February 5th, 2019

// Growing up Different

Growing up Different
By Celia Belt

We all grow up differently.  For some of us it’s the home we live in and the circle of friends we associate with.  For others—those in the military world—it’s constant moving and adjustments. Some of us grow up rich, while others struggle financially.  None of us is alike, yet each of us forges his or her way through this world.

For me, different was being the little burned kid. Each morning I stood motionless as my mother lathered Dermablend on my scars in an attempt to cover them up.  After that came the careful selection of clothing; it was important to choose just the right items that might hide the frightening burn scars my body carried. When spring arrived, things became more difficult.  With the warmer weather, I knew I would be forced to wear clothing that allowed a greater view of my scars. Summer for me was nearly nonexistent—the thought of joining in on the fun at the local pool, in a swimsuit, was beyond any of my wildest dreams. It was not my reality and never would be. 

The scenario went on, year after year. This was in addition to the yearly surgeries I underwent to correct the scarring.  The simple fact that I was absent from school yearly and would arrive back in bandages and casts gave way to me once again being an outcast. There was no escape; I was different, and to most, I was disfigured and frightening.

Children at school were cruel. I was ostracized for my burned body and had not a friend in the world. I was beaten and humiliated because I was different. I did not choose to be different and all I could do was live with it and pray that one day it would get better. I spent countless hours on my porch, dreaming of a world that was different from the one I knew, a world where people were kind and I was invited to be a part of the games and activities. I found solace in books and the occasional teacher who took interest in me and recognized that beyond the scars lay a child with a hunger for learning and acceptance. I excelled in all the work they gave me, which offered me the confidence to know that I was more than the little burned kid.  I was somebody—with a good mind and a work ethic to match.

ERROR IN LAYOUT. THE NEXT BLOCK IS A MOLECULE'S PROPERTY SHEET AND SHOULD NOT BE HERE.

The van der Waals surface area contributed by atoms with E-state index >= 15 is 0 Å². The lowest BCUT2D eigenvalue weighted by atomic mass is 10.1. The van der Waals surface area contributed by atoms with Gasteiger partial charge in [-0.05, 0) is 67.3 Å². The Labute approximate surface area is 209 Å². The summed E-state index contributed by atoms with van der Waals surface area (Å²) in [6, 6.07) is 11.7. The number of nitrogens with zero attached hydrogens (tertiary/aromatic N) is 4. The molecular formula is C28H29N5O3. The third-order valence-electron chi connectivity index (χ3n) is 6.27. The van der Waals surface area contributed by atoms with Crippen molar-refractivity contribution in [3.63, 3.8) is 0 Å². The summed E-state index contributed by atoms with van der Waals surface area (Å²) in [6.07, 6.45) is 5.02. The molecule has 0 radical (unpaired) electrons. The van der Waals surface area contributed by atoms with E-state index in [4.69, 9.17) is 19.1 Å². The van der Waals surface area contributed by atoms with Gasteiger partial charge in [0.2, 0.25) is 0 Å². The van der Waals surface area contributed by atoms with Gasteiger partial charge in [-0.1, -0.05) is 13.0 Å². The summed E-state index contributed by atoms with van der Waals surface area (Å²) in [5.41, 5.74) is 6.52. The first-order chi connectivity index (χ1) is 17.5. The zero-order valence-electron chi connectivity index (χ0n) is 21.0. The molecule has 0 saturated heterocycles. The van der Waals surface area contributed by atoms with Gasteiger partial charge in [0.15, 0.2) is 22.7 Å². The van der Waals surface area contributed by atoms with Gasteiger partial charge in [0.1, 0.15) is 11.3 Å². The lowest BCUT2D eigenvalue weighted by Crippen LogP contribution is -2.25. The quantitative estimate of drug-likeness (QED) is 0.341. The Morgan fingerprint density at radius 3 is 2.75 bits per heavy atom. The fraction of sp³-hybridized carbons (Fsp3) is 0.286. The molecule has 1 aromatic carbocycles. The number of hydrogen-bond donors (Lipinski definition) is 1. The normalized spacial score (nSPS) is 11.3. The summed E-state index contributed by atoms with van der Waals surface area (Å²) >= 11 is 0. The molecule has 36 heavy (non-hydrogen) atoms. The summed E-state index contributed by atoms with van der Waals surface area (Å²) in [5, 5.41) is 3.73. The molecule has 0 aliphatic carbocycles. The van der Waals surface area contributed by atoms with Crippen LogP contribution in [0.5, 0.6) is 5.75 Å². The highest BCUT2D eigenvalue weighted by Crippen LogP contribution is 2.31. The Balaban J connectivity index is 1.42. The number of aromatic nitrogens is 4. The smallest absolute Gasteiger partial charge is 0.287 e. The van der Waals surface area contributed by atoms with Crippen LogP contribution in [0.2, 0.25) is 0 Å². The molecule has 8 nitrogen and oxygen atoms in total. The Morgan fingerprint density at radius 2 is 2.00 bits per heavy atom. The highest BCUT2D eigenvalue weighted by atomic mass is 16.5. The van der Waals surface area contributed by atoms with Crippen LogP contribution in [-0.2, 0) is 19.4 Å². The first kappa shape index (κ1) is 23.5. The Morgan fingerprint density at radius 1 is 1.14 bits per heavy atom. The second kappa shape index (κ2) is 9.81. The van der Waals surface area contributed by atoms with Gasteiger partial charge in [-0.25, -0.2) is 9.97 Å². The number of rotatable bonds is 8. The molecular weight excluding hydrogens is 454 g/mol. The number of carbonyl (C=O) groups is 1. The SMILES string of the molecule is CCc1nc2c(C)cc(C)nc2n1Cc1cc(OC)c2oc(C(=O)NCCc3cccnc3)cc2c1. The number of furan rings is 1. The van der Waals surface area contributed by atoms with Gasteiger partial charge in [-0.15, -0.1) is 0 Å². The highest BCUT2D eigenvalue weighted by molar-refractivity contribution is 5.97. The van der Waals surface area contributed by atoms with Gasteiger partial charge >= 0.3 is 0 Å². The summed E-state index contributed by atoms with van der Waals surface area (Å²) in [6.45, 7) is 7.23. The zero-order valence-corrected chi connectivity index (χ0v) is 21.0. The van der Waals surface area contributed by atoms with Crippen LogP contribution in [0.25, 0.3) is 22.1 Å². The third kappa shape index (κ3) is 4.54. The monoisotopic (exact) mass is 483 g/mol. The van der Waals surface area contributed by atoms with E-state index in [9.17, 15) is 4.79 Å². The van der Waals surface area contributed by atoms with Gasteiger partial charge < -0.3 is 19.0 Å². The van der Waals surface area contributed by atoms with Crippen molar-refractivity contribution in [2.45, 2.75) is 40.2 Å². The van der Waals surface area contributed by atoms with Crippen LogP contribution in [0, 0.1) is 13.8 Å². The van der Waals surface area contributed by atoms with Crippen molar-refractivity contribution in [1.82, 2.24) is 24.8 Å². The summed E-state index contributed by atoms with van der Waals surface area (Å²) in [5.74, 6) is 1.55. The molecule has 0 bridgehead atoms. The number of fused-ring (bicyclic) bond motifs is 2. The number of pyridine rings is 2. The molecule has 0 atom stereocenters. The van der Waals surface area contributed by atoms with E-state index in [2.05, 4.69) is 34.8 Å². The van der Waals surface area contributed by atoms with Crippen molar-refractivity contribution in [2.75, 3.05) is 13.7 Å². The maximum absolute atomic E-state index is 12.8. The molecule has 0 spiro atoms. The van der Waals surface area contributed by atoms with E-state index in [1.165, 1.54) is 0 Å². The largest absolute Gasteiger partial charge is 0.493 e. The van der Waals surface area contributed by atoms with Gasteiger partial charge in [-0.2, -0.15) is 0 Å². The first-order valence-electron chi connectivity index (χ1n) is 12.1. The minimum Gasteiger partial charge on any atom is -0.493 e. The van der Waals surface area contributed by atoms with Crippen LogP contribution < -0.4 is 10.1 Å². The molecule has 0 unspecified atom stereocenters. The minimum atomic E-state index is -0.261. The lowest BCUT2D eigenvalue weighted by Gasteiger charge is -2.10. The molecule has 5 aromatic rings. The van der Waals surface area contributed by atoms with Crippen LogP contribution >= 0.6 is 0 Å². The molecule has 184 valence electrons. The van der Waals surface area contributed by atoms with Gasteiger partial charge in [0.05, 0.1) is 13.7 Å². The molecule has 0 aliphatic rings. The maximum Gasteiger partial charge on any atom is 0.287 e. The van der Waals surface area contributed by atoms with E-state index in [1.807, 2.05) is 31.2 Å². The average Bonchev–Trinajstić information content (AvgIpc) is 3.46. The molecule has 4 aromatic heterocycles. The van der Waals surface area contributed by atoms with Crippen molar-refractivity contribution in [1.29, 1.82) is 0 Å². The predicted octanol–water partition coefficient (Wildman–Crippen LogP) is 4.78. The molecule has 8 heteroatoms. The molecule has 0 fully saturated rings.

Through all of this I developed a strength that I would not fully understand until later in life. The beatings, comments, and sneers only made me stronger. I became forged of steel, unstoppable in the business world, empathetic to all those I came across who were a bit “different,” and kind to all those I knew. Eventually, those scars led me to a higher purpose, and in 1998 I founded the Moonlight Fund, a 501c3 nonprofit for burn survivors and their families that has served nearly 12,000 people in its first twenty-one years. There exists very little nonprofit support for burn survivors and Moonlight Fund leads the way in providing support coast to coast.

As I reflect on the torment I endured in my young life, what those scars represented and how they made my life a living hell, I am grateful. There would have never been a Moonlight Fund without the pain and sacrifices I endured as a child and young adult.

I’ve found it much easier to find the humor in my experiences than to dwell on the negative. I’ve lived much of my life by my friend’s words, “laugh you live, cry you die.” My path to a life of meaning may not have been straight or easy, but I am fortunate to have found my personal stepping stones, laid out before me like a masterpiece. There is not one stone, not one memory or one experience that I would have changed. I am grateful for the good and the bad, for I am the sum of all my experiences.

For many years, I avoided becoming close to those I assisted through my work with the Moonlight Fund. Yet, eventually they would and have become so dear to me and occupy a place in my heart and my life that can be shared with no other. I’m extremely blessed to walk that path among my family. No, not my blood family, but my burn family. In them I have found the love and acceptance that had always eluded me. My time spent with them, even during times of my own turmoil, brings me back to the center and reminds me of just how powerful survival and love can be. I will be forever grateful to them, for they have provided me a life of servitude and meaning. For in the end, kindness is all that matters, and it is through our selfless acts and kind ways, that each of us will remain . . . Remarkably Intact.


Celia Belt, a burn survivor, is the founder of the award-winning Moonlight Fund Inc., a non-profit organization that provides financial and emotional assistance to burn survivors and their families.  She 


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